The 14th IASTED International Conference on
Computers and Advanced Technology in Education
CATE 2011

July 11 – 13, 2011
Cambridge, United Kingdom


TEL for the Next Decade: the creation of personalised and adaptive semantically-rich e-learning

Dr. Alexandra Cristea
University of Warwick, United Kingdom


Recently, the EU Commission has shown recognition of the future importance of personalised learning by investing hundreds of millions of Euros in researching this area. To this end a number of major European projects have been funded that focus on adapting learning materials to a student’s requirements.
This is no wonder, as the current generation of learners have grown up accustomed to personalization in most aspects of their digital life. This starts with the games they play and is further developed in the mobile devices they use, which can adapt to the place they’re used from (e.g., such as offering different networks) or they can adapt web materials to the screen size and resolution of their mobile device, to name but a few. In addition learners are using technologies and systems that implement other personalisation technologies (albeit in a piecemeal manner), such as those of the social web (Facebook et al) and recommender systems (such as Amazon).
In recognition of this trend, a great body of previous research shows that personalization is a highly desirable method for online teaching. However, this has not yet been introduced into the mainstream e-teaching. Many different engines have been proposed to support such personalization on the Web. They all however have some weaknesses, which may have been partially responsible for the slow uptake of these promising techniques. Therefore, this talk will discuss the advantages and disadvantages of current adaptation engines, and will introduce a new adaptation engine, ADE (Adaptive Display Environment for Adaptive Educational Hypermedia), that will be used as a study in how future personalised learning systems should be developed. In addition, the authoring process for these systems is far from trivial, and is often the main hurdle to overcome in order to bring this useful paradigm to a greater number of users. This talk will detail some approaches that aim to reduce the complexity of this authoring process.
In this invited talk Dr. Cristea will describe the promise as well as the challenges of creating personalised and adaptive, semantically-rich e-learning experiences to support our students in the coming decade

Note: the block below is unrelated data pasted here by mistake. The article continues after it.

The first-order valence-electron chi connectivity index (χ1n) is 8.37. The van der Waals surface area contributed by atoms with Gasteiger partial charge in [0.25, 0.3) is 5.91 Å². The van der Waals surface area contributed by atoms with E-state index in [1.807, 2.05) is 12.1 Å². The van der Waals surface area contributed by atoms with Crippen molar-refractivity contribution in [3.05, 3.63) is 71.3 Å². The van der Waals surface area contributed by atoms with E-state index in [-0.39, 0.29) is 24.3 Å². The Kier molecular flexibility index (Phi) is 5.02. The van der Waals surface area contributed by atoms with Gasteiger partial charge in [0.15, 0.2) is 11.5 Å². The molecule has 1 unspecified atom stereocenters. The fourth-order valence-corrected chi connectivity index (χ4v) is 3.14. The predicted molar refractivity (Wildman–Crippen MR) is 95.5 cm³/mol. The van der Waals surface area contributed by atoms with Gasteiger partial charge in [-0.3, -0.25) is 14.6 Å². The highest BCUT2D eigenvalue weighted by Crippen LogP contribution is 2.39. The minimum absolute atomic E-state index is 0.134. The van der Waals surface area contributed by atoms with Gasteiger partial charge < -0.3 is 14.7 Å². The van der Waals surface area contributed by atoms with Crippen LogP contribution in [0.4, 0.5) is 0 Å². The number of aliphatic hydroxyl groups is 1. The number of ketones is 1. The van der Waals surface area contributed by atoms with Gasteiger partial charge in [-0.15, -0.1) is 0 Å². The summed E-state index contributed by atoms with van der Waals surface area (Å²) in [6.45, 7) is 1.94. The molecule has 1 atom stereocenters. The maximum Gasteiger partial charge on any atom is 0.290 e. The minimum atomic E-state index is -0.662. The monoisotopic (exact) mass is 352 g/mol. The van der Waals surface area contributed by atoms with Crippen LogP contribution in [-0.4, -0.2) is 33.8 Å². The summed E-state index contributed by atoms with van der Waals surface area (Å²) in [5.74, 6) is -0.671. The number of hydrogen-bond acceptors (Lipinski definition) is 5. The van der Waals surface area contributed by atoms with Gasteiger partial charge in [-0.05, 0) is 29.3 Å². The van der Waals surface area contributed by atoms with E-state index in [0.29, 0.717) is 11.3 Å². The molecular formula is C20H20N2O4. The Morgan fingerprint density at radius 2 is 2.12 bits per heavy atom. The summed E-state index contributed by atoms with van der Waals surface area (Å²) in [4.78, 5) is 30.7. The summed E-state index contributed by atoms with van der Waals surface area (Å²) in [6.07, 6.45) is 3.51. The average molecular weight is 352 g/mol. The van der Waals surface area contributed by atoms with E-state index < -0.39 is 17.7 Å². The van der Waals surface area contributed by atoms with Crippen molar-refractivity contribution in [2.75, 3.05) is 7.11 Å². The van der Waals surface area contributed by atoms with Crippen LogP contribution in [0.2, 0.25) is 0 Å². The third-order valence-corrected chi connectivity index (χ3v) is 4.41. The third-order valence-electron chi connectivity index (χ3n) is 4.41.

Biography of the Invited Speaker

Invited Speaker Portrait

Dr. Alexandra I. Cristea is associate professor in the Department of Computer Science at the University of Warwick. She is the Director of Graduate Research in Computer Science, and Coordinator of the Intelligent and Adaptive Systems group, consisting of 14 academics (5 affiliated) and 19 research students. Her research interests include adaptive educational systems, authoring of adaptive hypermedia, user modelling, intelligent tutoring systems, semantic web technologies, concept mapping, and artificial intelligence. She has published more than 150 papers on these subjects. She is leading the work package on Weblog structure and semantics in the BLOGFOREVER EU FP7 project starting January 2011 as well as is leading the work package on Authoring in the GRAPPLE EU FP7 project started in February 2008 and has recently lead the Minerva project entitled ‘ALS’ (Adaptive Learning Spaces) (October 2006 – April 2009). Previously, she has also successfully lead as project manager the ‘ADAPT’ Minerva project, that was recommended as outstanding by the EU Commission (2002-2005). She was previously working at the Eindhoven University of Technology, The Netherlands, as assistant professor, at the University of Electro-Communications, Tokyo, Japan, as research associate, and at the University ‘Politehnica’ of Bucharest as assistant, all these positions including research and teaching. She has graduated ‘Politehnica’ University of Bucharest, Romania, with two degrees, a Masters in Computer Science and one in Economical Engineering. She received her PhD at the University of Electro-Communications, Tokyo, Japan. She has been organizer of workshops, co-organizer, panelist and program committee member of various conferences in her research field (including, for example, ED-MEDIA, Hypertext, Adaptive Hypermedia, ICCE, ICAI). She was demonstration chair of EC-TEL 2009, and was track co-chair of Hypertext 2007 and general workshop co-chair of the ICALT 2007 conference in Niigata, Japan. She will be hosting ICALT 2013. She is executive peer reviewer of the IEEE LTTF Education Technology and Society Journal and she is co-editor of the Advanced Technologies and Learning Journal. She has given invited talks in various countries, e.g., UK, Netherlands, Spain, Japan, Finland, Romania, etc. She acted as UNESCO expert for adaptive web-based education at a high-level (Ministry of Education and Educational institutes) meeting of East European countries. She is an IEEE and IEEE CS member.